Conducting fault boundaries are common features in reservoirs, but realistic modeling of flow through such systems is difficult because the flow is grossly distorted, particularly at the nodes of the permeability contrasts. Standard finite-difference simulators use an uneconomical number of gridblocks and still do not represent the correct physical features. Nevertheless, the realistic simulation of faulted systems is essential for practical waterflood planning and consideration of EOR schemes. This paper presents an extension of a curvilinear grid technique to model the complex crossflow processes that occur in heterogeneous systems where nodes and boundaries are well defined. To test our methods, we performed experiments in a model nodal system and obtained displacement and streamline profiles for unit and nonunit mobility ratios for a permeability contrast of 2.5 and viscosity ratio range of 0.3 to 3.0. Grids were constructed by the numerical solution of a system of generating equations and incorporated into existing simulators. We show that the number of gridblocks required to model the systems effectively may be substantially reduced. This work demonstrates that there is scope for modifying grid generation for current simulators and incorporates more of the physical reality of the displacement processes in heterogeneities with nodes, such as faulted systems.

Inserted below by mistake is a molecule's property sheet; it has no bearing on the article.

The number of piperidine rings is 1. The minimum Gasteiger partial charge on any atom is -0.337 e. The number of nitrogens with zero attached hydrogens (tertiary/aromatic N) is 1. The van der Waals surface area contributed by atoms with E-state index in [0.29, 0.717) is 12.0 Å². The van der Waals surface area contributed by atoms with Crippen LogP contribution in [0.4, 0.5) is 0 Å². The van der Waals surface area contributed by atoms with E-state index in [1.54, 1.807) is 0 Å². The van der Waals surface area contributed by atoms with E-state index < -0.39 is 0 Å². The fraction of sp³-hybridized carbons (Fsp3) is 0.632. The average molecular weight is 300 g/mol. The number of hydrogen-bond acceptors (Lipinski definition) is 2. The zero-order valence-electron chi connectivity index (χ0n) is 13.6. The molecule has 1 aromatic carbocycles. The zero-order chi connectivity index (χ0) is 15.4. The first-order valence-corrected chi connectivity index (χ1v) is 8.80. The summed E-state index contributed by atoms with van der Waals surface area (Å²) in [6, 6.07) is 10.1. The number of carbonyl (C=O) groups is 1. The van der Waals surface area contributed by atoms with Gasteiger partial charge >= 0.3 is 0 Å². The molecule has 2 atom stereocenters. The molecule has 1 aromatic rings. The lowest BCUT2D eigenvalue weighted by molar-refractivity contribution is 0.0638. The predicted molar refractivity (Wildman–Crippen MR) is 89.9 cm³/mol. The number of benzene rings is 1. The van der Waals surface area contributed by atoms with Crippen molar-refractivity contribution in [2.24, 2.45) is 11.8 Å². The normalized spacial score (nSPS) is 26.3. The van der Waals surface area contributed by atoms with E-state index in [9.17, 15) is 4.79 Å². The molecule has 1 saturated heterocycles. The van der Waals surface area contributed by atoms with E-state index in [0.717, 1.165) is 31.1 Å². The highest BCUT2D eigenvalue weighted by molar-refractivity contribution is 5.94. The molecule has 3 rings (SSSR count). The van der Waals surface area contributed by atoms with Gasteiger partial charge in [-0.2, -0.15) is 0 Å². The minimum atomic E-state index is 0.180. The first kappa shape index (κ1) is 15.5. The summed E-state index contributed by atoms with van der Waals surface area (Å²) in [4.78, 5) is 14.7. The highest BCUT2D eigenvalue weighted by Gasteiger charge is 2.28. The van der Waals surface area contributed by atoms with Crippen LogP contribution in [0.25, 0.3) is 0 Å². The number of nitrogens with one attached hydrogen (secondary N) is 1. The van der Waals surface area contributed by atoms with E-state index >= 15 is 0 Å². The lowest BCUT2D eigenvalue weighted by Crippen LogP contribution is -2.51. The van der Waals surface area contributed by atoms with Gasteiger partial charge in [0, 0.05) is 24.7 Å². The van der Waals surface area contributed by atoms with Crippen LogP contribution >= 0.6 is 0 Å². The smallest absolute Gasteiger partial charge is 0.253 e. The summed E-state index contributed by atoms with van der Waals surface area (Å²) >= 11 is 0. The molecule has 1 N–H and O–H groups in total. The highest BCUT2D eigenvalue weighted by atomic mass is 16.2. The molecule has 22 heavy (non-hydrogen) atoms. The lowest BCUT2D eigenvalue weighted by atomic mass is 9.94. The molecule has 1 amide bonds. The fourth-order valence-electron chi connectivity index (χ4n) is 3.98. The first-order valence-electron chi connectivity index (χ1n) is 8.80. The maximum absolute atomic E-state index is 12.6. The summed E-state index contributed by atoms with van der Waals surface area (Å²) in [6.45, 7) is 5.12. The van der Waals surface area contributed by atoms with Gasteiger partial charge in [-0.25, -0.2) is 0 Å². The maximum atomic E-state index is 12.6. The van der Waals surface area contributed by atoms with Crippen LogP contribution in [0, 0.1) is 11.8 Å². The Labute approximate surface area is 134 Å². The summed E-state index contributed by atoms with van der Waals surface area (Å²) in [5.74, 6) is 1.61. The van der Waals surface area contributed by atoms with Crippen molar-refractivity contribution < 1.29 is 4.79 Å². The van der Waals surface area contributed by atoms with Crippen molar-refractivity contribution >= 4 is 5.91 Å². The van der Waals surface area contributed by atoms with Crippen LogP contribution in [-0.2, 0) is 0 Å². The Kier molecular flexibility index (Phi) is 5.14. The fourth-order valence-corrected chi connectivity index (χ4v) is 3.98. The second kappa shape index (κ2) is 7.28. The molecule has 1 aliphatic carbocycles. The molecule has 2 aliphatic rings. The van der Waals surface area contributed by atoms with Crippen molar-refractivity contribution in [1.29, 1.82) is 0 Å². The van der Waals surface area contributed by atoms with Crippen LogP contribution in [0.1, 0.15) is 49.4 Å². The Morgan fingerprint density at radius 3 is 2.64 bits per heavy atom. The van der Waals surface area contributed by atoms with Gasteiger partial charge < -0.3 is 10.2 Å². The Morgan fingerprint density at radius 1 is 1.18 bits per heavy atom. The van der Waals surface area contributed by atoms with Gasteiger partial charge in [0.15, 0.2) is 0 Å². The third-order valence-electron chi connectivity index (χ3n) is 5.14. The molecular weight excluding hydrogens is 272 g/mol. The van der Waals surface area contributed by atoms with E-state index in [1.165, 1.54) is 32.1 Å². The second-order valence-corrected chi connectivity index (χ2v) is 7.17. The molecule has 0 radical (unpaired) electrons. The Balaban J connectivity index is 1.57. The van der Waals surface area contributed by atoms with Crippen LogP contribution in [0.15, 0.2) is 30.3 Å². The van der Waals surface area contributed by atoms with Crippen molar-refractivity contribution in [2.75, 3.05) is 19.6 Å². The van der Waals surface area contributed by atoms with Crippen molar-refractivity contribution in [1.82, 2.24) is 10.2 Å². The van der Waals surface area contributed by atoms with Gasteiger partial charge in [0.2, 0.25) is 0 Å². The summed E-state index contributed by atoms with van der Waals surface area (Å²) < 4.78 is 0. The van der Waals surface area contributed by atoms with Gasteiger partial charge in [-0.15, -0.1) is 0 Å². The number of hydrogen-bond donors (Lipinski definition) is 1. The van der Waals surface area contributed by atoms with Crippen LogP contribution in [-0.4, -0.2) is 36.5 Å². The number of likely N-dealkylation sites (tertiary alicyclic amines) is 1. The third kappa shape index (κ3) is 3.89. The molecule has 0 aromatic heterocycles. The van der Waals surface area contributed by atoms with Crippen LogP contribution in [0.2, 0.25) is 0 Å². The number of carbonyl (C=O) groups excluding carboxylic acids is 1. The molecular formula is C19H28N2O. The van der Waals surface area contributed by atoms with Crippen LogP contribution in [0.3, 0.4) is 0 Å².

All reservoirs are heterogeneous; i.e., the porosity, permeability, and saturation vary over the entire formation. The commonest forms of heterogeneity are permeability variations forming layers and lenses. These occur in a variety of combinations, with distortions giving rise to pinchouts and faulting and fractures creating nodes, i.e., points at which the permeability changes discontinuously in more than one coordinate direction. In this work we shall consider flow around such nodes.
Fluid flow in the region of nodal heterogeneities will not generally be aligned with the principal source/sink axis (crossflow). This will be especially prominent right at the node. The use of standard Cartesian grids for simulation will result in this crossflow being greatly underestimated because the predicted flow is preferentially oriented along grid lines. Such inaccuracies will be compounded by mobility-ratio effects.
To quantify these effects, two idealized systems have been studied in detail in this work. The models, shown in Fig. 1, are the lens and quadrant models.